Words related to automatic


word-forming element meaning "self, one's own, by oneself, of oneself" (and especially, from 1895, "automobile"), from Greek autos, reflexive pronoun, "self, same," which is of unknown origin. It also was a common word-forming element in ancient Greek, as in modern English, but very few of the old words have survived the interval. In Greek, as a word-forming element, auto- had the sense of "self, one's own, of oneself ('independently'); of itself ('natural, native, not made'); just exactly; together with." Before a vowel, it became aut-; before an aspirate, auth-. In Greek it also was used as a prefix to proper names, as in automelinna "Melinna herself." The opposite prefix would be allo-.

*men- (1)

Proto-Indo-European root meaning "to think," with derivatives referring to qualities and states of mind or thought.

It forms all or part of: admonish; Ahura Mazda; ament; amentia; amnesia; amnesty; anamnesis; anamnestic; automatic; automaton; balletomane; comment; compos mentis; dement; demonstrate; Eumenides; idiomatic; maenad; -mancy; mandarin; mania; maniac; manic; mantic; mantis; mantra; memento; mens rea; mental; mention; mentor; mind; Minerva; minnesinger; mnemonic; Mnemosyne; money; monition; monitor; monster; monument; mosaic; Muse; museum; music; muster; premonition; reminiscence; reminiscent; summon.

It is the hypothetical source of/evidence for its existence is provided by: Sanskrit manas- "mind, spirit," matih "thought," munih "sage, seer;" Avestan manah- "mind, spirit;" Greek memona "I yearn," mania "madness," mantis "one who divines, prophet, seer;" Latin mens "mind, understanding, reason," memini "I remember," mentio "remembrance;" Lithuanian mintis "thought, idea," Old Church Slavonic mineti "to believe, think," Russian pamjat "memory;" Gothic gamunds, Old English gemynd "memory, remembrance; conscious mind, intellect."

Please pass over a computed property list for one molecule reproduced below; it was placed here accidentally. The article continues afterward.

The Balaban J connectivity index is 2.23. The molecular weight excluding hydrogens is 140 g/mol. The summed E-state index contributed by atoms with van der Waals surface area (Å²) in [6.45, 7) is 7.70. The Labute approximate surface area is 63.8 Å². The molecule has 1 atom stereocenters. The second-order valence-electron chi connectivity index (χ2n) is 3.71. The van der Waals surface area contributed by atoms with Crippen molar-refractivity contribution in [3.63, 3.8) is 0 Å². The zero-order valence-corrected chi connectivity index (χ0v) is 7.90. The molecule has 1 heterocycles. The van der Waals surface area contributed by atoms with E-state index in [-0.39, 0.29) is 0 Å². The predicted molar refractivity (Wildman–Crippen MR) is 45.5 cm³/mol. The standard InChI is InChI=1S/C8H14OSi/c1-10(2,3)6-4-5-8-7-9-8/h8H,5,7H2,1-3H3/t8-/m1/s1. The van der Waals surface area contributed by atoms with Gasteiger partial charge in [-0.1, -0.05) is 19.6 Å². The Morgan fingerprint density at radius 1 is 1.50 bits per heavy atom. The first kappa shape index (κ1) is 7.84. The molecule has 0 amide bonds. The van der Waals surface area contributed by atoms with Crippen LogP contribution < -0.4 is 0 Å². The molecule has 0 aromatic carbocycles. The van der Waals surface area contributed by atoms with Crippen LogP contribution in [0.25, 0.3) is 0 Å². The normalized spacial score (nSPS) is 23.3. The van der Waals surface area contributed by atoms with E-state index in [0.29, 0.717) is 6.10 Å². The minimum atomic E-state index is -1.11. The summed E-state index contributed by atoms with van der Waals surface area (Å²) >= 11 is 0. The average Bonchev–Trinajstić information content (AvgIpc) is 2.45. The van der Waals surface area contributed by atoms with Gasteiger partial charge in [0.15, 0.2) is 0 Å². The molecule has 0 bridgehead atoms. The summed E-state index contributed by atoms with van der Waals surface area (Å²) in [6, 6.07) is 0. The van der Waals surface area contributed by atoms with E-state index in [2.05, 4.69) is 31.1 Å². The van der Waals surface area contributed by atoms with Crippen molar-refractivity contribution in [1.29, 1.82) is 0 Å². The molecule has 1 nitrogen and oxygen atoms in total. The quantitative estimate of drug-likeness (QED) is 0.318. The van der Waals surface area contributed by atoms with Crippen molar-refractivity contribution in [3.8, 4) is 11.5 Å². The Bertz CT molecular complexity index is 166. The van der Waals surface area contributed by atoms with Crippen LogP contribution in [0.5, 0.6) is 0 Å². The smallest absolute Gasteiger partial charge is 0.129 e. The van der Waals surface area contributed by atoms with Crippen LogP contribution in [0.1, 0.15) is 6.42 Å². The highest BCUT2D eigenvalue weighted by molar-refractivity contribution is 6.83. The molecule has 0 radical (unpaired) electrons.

automat (n.)

"automated cafeteria," 1903, probably from automatic (adj.), though the system itself is said to have originated in Germany, and the word may be from German. Earlier it meant "an automaton" (1670s).

automatically (adv.)

1834, "involuntarily, unconsciously," from automatical (see automatic (adj.)) + -ly (2).

automation (n.)

1948, in the manufacturing sense, "the large-scale use of automatic equipment in production," coined by Ford Motor Co. Vice President Delmar S. Harder, from automatic (adj.) + -ion. Earlier (1838) was automatism, which meant "quality of being automatic" in the classical sense.

automatize (v.)

1837, "to make into an automaton, make into a self-acting machine;" see automaton + -ize. The meaning "to make automatic" is attested by 1952 (see automatic (adj.)). Related: Automatized; automatizing.


1962, proprietary name (reg. Eastman Kodak Co., Rochester, New York) for a type of self-loading camera, from instant + automatic.


commercial word-forming element denoting devices that work automatically or businesses containing self-service equipment, abstracted from automat (1903), which probably is from automatic, in which case the element is etymologically from Greek matos "thinking, animated."

semi-automatic (adj.)

"partially automatic," 1853, from semi- + automatic (adj.). In reference to a firearm that loads all or partly by itself (but does not fire continuously) by 1889. As a noun in this sense (short for semi-automatic firearm, etc.) by 1964.